Disease processes and trauma affecting nerve-evoked muscle activity, motor neurons, synapses and myofibers cause different levels of muscle weakness, i.e., reduced maximal force production in response to voluntary activation or nerve stimulation. However, the mechanisms of muscle weakness are not well known. Using murine models of amyotrophic lateral sclerosis (SOD1(G93A) transgenic mice), congenital myasthenic syndrome (AChE knockout mice and Musk(V789M/-) mutant mice), Schwartz-Jampel syndrome (Hspg2(C1532YNEO/C1532YNEO) mutant mice) and traumatic nerve injury (Neurotomized wild-type mice), we show that the reduced maximal activation capacity (the ability of the nerve to maximally activate the muscle) explains 52%, 58% and 100% of severe weakness in respectively SOD1(G93A), Neurotomized and Musk mice, whereas muscle atrophy only explains 37%, 27% and 0%. We also demonstrate that the impaired maximal activation capacity observed in SOD1, Neurotomized, and Musk mice is not highly related to Hdac4 gene upregulation. Moreover, in SOD1 and Neurotomized mice our results suggest LC3, Fn14, Bcl3 and Gadd45a as candidate genes involved in the maintenance of the severe atrophic state. In conclusion, our study indicates that muscle weakness can result from the triggering of different signaling pathways. This knowledge may be helpful in designing therapeutic strategies and finding new drug targets for amyotrophic lateral sclerosis, congenital myasthenic syndrome, Schwartz-Jampel syndrome and nerve injury.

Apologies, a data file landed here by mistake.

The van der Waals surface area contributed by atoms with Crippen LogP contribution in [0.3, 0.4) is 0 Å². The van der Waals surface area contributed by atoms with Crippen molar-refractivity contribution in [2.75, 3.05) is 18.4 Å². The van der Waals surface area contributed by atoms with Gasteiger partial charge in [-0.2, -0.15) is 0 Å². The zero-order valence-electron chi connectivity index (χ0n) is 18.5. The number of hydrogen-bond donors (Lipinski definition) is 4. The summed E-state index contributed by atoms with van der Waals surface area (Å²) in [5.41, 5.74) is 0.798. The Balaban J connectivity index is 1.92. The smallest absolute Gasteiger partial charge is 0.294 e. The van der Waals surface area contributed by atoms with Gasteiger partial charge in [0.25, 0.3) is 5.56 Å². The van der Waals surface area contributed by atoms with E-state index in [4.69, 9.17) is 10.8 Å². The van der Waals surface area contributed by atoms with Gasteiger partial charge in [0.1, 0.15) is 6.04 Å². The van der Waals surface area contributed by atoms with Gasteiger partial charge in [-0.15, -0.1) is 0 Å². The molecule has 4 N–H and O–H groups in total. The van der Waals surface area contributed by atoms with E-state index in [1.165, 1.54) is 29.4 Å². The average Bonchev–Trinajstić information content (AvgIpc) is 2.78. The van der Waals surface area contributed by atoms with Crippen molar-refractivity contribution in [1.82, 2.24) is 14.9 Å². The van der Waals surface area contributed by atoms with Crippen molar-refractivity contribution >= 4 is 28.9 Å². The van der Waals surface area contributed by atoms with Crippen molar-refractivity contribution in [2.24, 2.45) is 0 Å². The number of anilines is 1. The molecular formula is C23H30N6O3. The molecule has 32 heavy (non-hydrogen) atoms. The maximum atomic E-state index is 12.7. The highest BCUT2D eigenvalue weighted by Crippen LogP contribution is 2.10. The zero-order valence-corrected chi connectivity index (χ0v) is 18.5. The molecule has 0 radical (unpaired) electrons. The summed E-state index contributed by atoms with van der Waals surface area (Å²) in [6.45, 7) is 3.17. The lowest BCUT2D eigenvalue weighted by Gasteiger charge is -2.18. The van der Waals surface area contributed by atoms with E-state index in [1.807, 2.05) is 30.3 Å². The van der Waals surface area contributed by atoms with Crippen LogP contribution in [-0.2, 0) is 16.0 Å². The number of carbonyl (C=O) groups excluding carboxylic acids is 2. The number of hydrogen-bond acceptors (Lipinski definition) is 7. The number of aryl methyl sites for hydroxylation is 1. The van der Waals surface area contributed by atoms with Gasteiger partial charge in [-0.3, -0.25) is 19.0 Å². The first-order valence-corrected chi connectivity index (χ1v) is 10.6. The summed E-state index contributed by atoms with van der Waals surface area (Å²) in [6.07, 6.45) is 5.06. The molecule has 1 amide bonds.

Keywords: Murine models; Neuromuscular diseases; Skeletal muscle weakness.
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